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    The foundations of Estate Litigation

    Mar 18, 2020 11:59:04 AM

    Estate Litigation concerns suits against the Estate of a deceased person, usually because they were passed over for an inheritance but also in relation to how the Estate is being managed or in relation to the validity of a Will.

    A Will is the key starting document of Estate litigation. A formal Will complies with all formal requirements for a proper Will, but an informal Will although it does not comply with all formal requirements may nevertheless be upheld by the Court.

    A formal Will must have the following requirements pursuant to section 6 of the Succession Act 2006 (NSW) (the Act):

    1. Be in writing;
    2. Signed by the person making the Will; and
    3. Witnessed by 2 or more witnesses.

    In Writing?

    A Will must be a document in writing (see also section 3(1) of the Act). While this does not mean that there is a particular pro forma document that must be filled out, it does mean audio and video recordings are not the proper form for a Will. Nevertheless, they may be admitted as an informal Will under section 8 of the Act.

    In Estate of Wai Fun Chan (decd), Re [2015] NSWSC 1107 the deceased had an amendment to their written Will, known as a codicil, recorded via video. The Court stated that “Time and circumstance conspired against a return to the office of the testatrix’s solicitor for the preparation of a codicil. With the benefit of the second plaintiff, and the second plaintiff’s spouse, the testatrix made a short, oral statement captured on a DVD recorder.” Although a novel approach, the Court held that although the deceased’s intentions were not recorded in writing, the video constituted a valid codicil and so formed part of the informal Will.

    Signed by the deceased

    A Will must be signed by the deceased in the presence of others, this is so that there is a clear expression of the deceased final wishes. While clearly presents an issue if the Will takes the form of an audio or video recording, putting that issue aside, it also presents issues where the Will is drafted and in its final form but the deceased passes away before signing the document.

    In the Estate of Springfield (1991) 23 NSWLR 535 the deceased left a handwritten, unsigned and undated Will next to a note saying “Sal…I have left the house to you in the Will’. The Court upheld this as the Will as the deceased expressed her own final intentions in the handwritten note by calling it a Will. By contrast in the matter of Robinson v Jones [2015] VSC 222 the deceased had a previous formal Will but asked his solicitor to make a further Will removing his ex-wife from the Will. However, although the Will was sent to the deceased he died prior to signing. In this case the Court held that the deceased should have known that the Will needed to be signed and there was no supporting evidence that the draft was intended to be his last Will and so the unsigned document was not held to be the deceased’s Will.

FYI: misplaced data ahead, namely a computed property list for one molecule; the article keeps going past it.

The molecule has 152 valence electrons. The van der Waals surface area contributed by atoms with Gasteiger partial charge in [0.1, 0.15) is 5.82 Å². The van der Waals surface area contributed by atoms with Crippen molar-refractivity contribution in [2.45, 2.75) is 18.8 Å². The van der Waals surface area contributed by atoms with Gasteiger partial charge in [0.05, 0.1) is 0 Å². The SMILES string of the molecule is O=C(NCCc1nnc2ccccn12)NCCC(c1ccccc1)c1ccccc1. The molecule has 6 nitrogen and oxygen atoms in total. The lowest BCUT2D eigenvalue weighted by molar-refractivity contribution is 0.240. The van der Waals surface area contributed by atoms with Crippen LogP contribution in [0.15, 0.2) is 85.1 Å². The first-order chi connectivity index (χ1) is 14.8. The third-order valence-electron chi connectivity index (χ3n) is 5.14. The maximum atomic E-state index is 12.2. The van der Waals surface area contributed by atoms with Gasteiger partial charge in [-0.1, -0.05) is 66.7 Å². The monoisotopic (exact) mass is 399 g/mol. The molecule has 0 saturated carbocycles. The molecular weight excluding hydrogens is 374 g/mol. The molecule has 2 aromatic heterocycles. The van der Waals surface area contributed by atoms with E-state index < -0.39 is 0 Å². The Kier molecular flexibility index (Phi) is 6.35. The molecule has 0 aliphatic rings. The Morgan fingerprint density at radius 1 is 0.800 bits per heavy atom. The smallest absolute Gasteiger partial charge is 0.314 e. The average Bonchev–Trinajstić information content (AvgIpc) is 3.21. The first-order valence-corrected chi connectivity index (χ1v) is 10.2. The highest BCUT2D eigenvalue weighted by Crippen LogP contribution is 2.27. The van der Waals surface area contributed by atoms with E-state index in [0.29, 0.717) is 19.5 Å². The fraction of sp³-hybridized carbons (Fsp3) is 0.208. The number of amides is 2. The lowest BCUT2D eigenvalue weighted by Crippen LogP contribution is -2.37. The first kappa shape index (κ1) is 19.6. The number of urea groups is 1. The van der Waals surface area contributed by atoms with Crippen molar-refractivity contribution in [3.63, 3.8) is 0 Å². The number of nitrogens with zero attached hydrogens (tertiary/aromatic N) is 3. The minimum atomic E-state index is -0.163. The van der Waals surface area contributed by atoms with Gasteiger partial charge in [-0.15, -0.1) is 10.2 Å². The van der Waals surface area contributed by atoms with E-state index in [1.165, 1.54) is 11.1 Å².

The signature of the deceased must be witnessed by at least two people. While these people need not necessarily sign together, they must be present with the deceased when they sign and cannot be beneficiaries under the Will.

    In the case of Re Estate of Pearson (2014) 13 ASTLR 426 the Court stated that “Following the taking of instructions as to the content of the Will, Mr Jappe asked the deceased whether he wished to sign a handwritten “stopgap“ Will pending the preparation of a more formal document. … The deceased agreed. Mr Jappe informed the deceased that usually two witnesses were needed, but that as Mr Jappe was the only person present, he would witness the deceased’s signature.” The deceased passed away before the formal Will was signed.

    In these circumstances the Court heard evidence as to whether it was the intention of the deceased for the handwritten document to form part of his Will, and when the intention lined up with the informal Will, the Court held that the informal Will although not witnessed correctly could be admitted. It is important to note that the case required third party evidence in addition to the informal Will to be satisfied.

    Take Away

    A Will is the starting block for Estate litigation. The existence of a Will, whether formal or informal, influences the course of the litigation and the type of claim that may be brought. 

    Here at Frank Law we have extensive experience in Estate Litigation for both plaintiffs, the Estate and Defendants. A couple of examples of current cases in our office include as follows:

    1. Family Provision claim against the Estate for $3 million where the deceased provided a loan to our client which was forgiven, and only nominal provision was made for them as a result in the Will.
    2. Acting for the executors in a claim against the Estate, where the parties intend to mediate and settle the matter outside of Court.

    If you have further questions, please contact us at

    This is not legal advice. 

    Andrea Harrold

    Written by Andrea Harrold